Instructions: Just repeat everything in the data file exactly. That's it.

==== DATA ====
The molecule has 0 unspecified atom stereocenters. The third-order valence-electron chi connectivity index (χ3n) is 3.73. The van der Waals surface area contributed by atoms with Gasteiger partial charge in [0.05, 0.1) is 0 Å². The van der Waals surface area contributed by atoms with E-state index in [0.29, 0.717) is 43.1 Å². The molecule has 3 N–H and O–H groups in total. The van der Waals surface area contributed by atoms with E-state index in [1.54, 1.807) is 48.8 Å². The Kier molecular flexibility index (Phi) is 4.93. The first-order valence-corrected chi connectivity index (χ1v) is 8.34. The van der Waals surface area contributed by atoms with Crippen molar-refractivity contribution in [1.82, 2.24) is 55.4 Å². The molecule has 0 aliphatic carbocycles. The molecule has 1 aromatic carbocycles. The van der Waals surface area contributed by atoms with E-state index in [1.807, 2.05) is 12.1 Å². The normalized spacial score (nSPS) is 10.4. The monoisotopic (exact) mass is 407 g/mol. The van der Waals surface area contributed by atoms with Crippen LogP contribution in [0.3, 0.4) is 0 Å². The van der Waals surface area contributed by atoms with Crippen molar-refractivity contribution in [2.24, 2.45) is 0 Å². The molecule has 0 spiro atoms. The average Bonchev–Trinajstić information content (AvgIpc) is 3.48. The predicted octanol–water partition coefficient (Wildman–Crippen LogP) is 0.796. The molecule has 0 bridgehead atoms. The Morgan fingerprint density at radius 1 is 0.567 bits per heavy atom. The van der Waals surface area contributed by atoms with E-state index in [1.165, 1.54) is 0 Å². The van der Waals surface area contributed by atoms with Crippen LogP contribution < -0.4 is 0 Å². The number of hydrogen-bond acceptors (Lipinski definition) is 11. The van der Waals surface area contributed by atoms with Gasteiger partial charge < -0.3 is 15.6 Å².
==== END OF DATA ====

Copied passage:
The molecule has 0 unspecified atom stereocenters. The third-order valence-electron chi connectivity index (χ3n) is 3.73. The van der Waals surface area contributed by atoms with Gasteiger partial charge in [0.05, 0.1) is 0 Å². The van der Waals surface area contributed by atoms with E-state index in [0.29, 0.717) is 43.1 Å². The molecule has 3 N–H and O–H groups in total. The van der Waals surface area contributed by atoms with E-state index in [1.54, 1.807) is 48.8 Å². The Kier molecular flexibility index (Phi) is 4.93. The first-order valence-corrected chi connectivity index (χ1v) is 8.34. The van der Waals surface area contributed by atoms with Crippen molar-refractivity contribution in [1.82, 2.24) is 55.4 Å². The molecule has 0 aliphatic carbocycles. The molecule has 1 aromatic carbocycles. The van der Waals surface area contributed by atoms with E-state index in [1.807, 2.05) is 12.1 Å². The normalized spacial score (nSPS) is 10.4. The monoisotopic (exact) mass is 407 g/mol. The van der Waals surface area contributed by atoms with Crippen LogP contribution in [0.3, 0.4) is 0 Å². The van der Waals surface area contributed by atoms with Crippen molar-refractivity contribution in [2.24, 2.45) is 0 Å². The molecule has 0 spiro atoms. The average Bonchev–Trinajstić information content (AvgIpc) is 3.48. The predicted octanol–water partition coefficient (Wildman–Crippen LogP) is 0.796. The molecule has 0 bridgehead atoms. The Morgan fingerprint density at radius 1 is 0.567 bits per heavy atom. The van der Waals surface area contributed by atoms with E-state index in [1.165, 1.54) is 0 Å². The van der Waals surface area contributed by atoms with Crippen LogP contribution < -0.4 is 0 Å². The number of hydrogen-bond acceptors (Lipinski definition) is 11. The van der Waals surface area contributed by atoms with Gasteiger partial charge < -0.3 is 15.6 Å².